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In these two articles IEP and SEP, it is suggested that the works of Aristotle we have are very probably "lecture notes and draft manuscripts never intended for general readership." After reading some Aristotle, I got this impression too: it can be very stilted, have explanations much too brief, and sometimes be completely incomprehensible. Would it be better to read secondary sources on Aristotle's work, consulting the original works as needed?

So far I have read Categories, On Interpretation, and some of Prior Analytics, consulting two different translations. The first two gave me a little trouble, but it was manageable; but Prior Analytics is definitely more challenging--and very, very slow going; it's getting to the point where I don't really want to read it anymore. The things is, I do want to read it, which is why I was thinking it might be better to start with commentaries on his works. What do you think? What are some good secondary sources/commentaries on Aristotle's works? I am primarily interested in his works on logic and metaphysics.

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    See SEP's entry on Aristotle's Logic for biblio. Very useful: Lukasiewicz, Lear, Patzig. – Mauro ALLEGRANZA Jun 20 '17 at 15:23
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    Also useful: John Corcoran, Aristotle's Demonstrative Logic, HPL (2009) as well as Nicolas Fillion, Two Accounts of Aristotle’s Logic (2007) – Mauro ALLEGRANZA Jun 20 '17 at 15:48
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    Much hinges on your goals for reading Aristotle. I would suggest reading Aristotle and then reading Aquinas on Aristotle and then reading modern commentaries. Aquinas pulls some pretty amazing rabbits out of the minced text we have, and then modern commentaries wrt to Aristotle explain what's going on or where Aquinas seems to be wrong. – virmaior Jun 21 '17 at 9:25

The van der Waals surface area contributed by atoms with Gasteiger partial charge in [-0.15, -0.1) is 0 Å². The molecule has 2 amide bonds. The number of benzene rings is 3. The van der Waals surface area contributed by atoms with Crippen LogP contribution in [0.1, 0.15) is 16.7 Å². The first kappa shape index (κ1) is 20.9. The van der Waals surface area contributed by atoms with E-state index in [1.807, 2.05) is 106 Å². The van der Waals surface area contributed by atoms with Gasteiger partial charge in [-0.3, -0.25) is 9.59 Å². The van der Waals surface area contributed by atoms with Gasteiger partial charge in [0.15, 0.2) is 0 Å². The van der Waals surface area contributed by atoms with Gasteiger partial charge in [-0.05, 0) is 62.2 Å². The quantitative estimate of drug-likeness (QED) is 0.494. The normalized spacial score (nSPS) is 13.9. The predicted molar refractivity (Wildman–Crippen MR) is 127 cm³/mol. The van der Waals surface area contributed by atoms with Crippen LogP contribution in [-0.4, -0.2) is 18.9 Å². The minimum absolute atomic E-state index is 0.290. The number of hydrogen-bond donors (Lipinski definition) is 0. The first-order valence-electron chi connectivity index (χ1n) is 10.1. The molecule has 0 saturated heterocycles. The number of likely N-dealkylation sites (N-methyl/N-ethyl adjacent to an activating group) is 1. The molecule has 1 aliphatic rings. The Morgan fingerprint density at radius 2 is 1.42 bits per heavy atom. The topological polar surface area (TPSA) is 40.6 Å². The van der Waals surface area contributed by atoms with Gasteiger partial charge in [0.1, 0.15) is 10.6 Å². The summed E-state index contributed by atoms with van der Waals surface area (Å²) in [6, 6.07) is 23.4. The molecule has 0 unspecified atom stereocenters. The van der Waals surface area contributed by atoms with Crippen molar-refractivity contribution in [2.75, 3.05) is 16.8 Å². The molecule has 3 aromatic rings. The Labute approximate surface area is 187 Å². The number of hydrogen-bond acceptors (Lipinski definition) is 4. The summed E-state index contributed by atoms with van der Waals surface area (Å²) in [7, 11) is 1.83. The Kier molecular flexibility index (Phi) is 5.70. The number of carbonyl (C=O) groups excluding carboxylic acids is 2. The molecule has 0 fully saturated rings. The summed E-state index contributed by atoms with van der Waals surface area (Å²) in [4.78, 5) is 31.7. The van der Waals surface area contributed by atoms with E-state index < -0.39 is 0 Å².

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    Aquinas's commentaries on Aristotle are available online for free. – Geremia Jun 22 '17 at 19:52
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    A point worth consideration is that modern translations (1970s onwards?!) that you have to pay for are usually better getting the gist of the text, as they take into account more recent developments in academia as well as primary and secondary sources that just weren't available before. As far as I understand from a family member researching in Aristotle and Plato, they are still in the process of getting over some more or less severe misconceptions lost in translation since the middle ages. Therefore, the more modern the translation, the better (even if the language may be more complicated). – Philip Klöcking Jun 28 '17 at 14:39

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